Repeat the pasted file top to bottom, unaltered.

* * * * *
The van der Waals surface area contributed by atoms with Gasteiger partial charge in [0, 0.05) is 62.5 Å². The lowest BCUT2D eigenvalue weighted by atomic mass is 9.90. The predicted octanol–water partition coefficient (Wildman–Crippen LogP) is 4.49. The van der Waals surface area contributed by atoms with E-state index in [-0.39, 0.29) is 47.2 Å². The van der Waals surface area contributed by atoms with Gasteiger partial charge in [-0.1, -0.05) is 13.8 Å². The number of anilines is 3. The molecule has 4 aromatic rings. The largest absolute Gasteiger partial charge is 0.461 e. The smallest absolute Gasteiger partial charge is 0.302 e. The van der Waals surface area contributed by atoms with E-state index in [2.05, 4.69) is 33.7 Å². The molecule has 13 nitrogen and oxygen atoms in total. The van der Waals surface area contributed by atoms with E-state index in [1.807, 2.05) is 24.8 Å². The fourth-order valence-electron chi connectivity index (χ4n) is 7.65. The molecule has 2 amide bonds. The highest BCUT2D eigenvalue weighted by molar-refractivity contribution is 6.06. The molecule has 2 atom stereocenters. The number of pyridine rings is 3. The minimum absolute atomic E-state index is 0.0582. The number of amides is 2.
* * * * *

The van der Waals surface area contributed by atoms with Gasteiger partial charge in [0, 0.05) is 62.5 Å². The lowest BCUT2D eigenvalue weighted by atomic mass is 9.90. The predicted octanol–water partition coefficient (Wildman–Crippen LogP) is 4.49. The van der Waals surface area contributed by atoms with E-state index in [-0.39, 0.29) is 47.2 Å². The van der Waals surface area contributed by atoms with Gasteiger partial charge in [-0.1, -0.05) is 13.8 Å². The number of anilines is 3. The molecule has 4 aromatic rings. The largest absolute Gasteiger partial charge is 0.461 e. The smallest absolute Gasteiger partial charge is 0.302 e. The van der Waals surface area contributed by atoms with E-state index in [2.05, 4.69) is 33.7 Å². The molecule has 13 nitrogen and oxygen atoms in total. The van der Waals surface area contributed by atoms with E-state index in [1.807, 2.05) is 24.8 Å². The fourth-order valence-electron chi connectivity index (χ4n) is 7.65. The molecule has 2 amide bonds. The highest BCUT2D eigenvalue weighted by molar-refractivity contribution is 6.06. The molecule has 2 atom stereocenters. The number of pyridine rings is 3. The minimum absolute atomic E-state index is 0.0582. The number of amides is 2.